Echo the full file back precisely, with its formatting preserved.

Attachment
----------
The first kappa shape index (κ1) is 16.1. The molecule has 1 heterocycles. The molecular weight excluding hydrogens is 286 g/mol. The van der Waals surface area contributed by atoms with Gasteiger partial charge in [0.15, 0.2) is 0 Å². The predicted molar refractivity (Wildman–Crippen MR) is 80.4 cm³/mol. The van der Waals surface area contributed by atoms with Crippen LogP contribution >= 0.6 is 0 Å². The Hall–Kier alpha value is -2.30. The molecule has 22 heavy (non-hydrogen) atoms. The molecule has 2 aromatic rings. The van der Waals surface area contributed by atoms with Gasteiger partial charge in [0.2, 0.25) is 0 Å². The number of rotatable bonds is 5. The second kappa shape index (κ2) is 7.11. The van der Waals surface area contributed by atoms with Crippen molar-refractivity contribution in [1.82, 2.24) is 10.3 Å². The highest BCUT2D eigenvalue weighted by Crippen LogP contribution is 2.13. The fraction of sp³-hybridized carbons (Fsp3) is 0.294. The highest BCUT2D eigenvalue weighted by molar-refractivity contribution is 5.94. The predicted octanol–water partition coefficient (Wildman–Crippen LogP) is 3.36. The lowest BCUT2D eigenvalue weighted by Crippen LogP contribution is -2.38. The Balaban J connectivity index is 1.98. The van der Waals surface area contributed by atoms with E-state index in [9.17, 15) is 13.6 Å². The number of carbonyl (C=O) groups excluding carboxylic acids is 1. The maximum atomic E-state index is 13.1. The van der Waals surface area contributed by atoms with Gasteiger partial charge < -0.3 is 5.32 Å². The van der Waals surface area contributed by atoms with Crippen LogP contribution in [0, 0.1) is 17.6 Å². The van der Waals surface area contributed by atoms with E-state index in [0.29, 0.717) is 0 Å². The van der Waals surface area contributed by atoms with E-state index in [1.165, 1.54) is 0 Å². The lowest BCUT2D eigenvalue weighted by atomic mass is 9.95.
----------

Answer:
The first kappa shape index (κ1) is 16.1. The molecule has 1 heterocycles. The molecular weight excluding hydrogens is 286 g/mol. The van der Waals surface area contributed by atoms with Gasteiger partial charge in [0.15, 0.2) is 0 Å². The predicted molar refractivity (Wildman–Crippen MR) is 80.4 cm³/mol. The van der Waals surface area contributed by atoms with Crippen LogP contribution >= 0.6 is 0 Å². The Hall–Kier alpha value is -2.30. The molecule has 22 heavy (non-hydrogen) atoms. The molecule has 2 aromatic rings. The van der Waals surface area contributed by atoms with Gasteiger partial charge in [0.2, 0.25) is 0 Å². The number of rotatable bonds is 5. The second kappa shape index (κ2) is 7.11. The van der Waals surface area contributed by atoms with Crippen molar-refractivity contribution in [1.82, 2.24) is 10.3 Å². The highest BCUT2D eigenvalue weighted by Crippen LogP contribution is 2.13. The fraction of sp³-hybridized carbons (Fsp3) is 0.294. The highest BCUT2D eigenvalue weighted by molar-refractivity contribution is 5.94. The predicted octanol–water partition coefficient (Wildman–Crippen LogP) is 3.36. The lowest BCUT2D eigenvalue weighted by Crippen LogP contribution is -2.38. The Balaban J connectivity index is 1.98. The van der Waals surface area contributed by atoms with E-state index in [9.17, 15) is 13.6 Å². The number of carbonyl (C=O) groups excluding carboxylic acids is 1. The maximum atomic E-state index is 13.1. The van der Waals surface area contributed by atoms with Gasteiger partial charge < -0.3 is 5.32 Å². The van der Waals surface area contributed by atoms with Crippen LogP contribution in [0, 0.1) is 17.6 Å². The van der Waals surface area contributed by atoms with E-state index in [0.29, 0.717) is 0 Å². The van der Waals surface area contributed by atoms with E-state index in [1.165, 1.54) is 0 Å². The lowest BCUT2D eigenvalue weighted by atomic mass is 9.95.